When I’m hiking on a trail that is a high altitude or has exposed ridges, I consider the possibility of high winds when deciding what to wear hiking.
Generally speaking, fleece and puffy jackets offer warmth but they don’t do much to protect against wind. So I like to have an outer shell that is windproof (but ideally, still breathable).
In most cases, I’ll carry my raincoat with me as the windproof outer shell. But sometimes it’s really warm and my raincoat makes me like I’m in my own personalized sauna. Plus, my raincoat is pretty bulky. In those cases, I’ll pack a windbreaker (I like this one from Patagonia).
- Hiking shirt
- Leggings or hiking pants
- Lightweight insulating layer (like a lightweight fleece or synthetic down jacket)
- Windbreaker or rain jacket
Hiking Outfit #6: Rainy Hikes
If you live somewhere like the Pacific Northwest, you’ll inevitably end up hiking in the rain. When I lived in Vancouver, British Columbia, it was rainy on and off for five months – no way was I going to avoid hiking for that long!
So when it’s raining cats and dogs but you still want to get outside, what do you wear hiking?
First, focus on the outer layers. A decent rain jacket and rain pants will keep you dry throughout your hike. Tip: When choosing a rain jacket, evaluate the hood – does it look like it’ll keep the rain off of your face?
If you’ve had your rain gear for a while, ensure it’s still waterproof by regularly re-waterproofing it. For additional tips on hiking in the rain, check out the post below:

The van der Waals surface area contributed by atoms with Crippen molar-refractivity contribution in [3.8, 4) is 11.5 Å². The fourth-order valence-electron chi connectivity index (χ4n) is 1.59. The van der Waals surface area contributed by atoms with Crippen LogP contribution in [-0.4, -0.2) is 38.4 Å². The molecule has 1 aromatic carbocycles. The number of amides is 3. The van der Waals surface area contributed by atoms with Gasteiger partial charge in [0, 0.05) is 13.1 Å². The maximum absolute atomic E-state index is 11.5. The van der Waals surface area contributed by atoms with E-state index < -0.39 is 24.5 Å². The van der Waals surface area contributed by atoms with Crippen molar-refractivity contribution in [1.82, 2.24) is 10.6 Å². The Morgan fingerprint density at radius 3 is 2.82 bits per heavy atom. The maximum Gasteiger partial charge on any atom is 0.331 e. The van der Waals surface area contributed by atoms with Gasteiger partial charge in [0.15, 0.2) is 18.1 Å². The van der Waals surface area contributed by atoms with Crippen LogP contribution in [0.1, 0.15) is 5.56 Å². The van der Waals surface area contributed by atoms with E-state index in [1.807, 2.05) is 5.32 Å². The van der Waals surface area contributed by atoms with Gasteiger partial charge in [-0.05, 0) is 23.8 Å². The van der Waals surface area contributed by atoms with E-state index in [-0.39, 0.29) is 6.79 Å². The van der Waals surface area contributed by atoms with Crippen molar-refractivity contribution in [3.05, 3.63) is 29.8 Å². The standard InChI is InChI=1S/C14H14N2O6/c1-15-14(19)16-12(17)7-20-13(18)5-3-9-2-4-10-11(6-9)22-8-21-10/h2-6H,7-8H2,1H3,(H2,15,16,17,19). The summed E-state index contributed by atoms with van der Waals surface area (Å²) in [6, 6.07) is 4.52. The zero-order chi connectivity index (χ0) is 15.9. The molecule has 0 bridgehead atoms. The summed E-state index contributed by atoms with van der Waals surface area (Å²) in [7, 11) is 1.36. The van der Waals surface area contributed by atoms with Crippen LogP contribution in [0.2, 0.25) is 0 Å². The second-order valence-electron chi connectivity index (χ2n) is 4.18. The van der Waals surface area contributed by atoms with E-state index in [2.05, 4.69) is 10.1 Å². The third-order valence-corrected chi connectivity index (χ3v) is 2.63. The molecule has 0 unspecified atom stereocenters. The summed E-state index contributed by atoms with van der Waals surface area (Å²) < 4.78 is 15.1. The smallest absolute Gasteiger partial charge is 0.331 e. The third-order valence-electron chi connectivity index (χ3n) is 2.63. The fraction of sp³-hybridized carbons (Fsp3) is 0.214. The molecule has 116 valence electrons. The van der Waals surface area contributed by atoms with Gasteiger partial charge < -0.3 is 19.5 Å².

When it’s rainy, it’s usually a little chilly, but not always. Wear a lightweight, breathable hiking long sleeve shirt underneath the rain jacket (if you wear a t-shirt, the rain jacket will stick to your forearms and that can be annoying).
Depending on the temperature, I usually find the single long sleeve hiking shirt to be sufficient. In my backpack, I’ll pack a fleece sweater in case it gets chilly, or a synthetic puffy jacket if I know it’ll be cold. Even if it’s cold, I skip the down jacket – down does not perform well when it gets wet.
Under the rain pants, wear a pair of hiking pants or leggings (I prefer leggings as they feel less bulky under the rain pants).
- Rain jacket
- Rain pants
- Lightweight long sleeve hiking shirt
- Leggings or hiking pants
- In the backpack: Fleece sweater
- In the backpack, only if it’s cold: Synthetic puffy jacket
Hiking Outfit #7: Summit Hikes
What I wear for summit hikes is pretty similar to what I wear for standard full day hikes, however, I’ll usually pack a few extra items in my backpack. My main concern with summit hikes is that the weather can change very quickly. So I want to be prepared in case I get caught in a storm.
In addition to a hiking shirt and hiking pants, I’ll usually wear a fleece sweater as summits are notoriously chilly – but also tiring (and sweaty) to hike up.
In my backpack, I’ll definitely have a rain jacket and rain pants in case there’s a storm. For even more warmth, I’ll usually pack a puffy jacket in addition to the fleece sweater I’m wearing. I usually don’t end up wearing all of this clothing, but I like having it just in case.
- Hiking shirt (usually this one)
- Hiking pants
- Fleece sweater
- In the backpack: Down jacket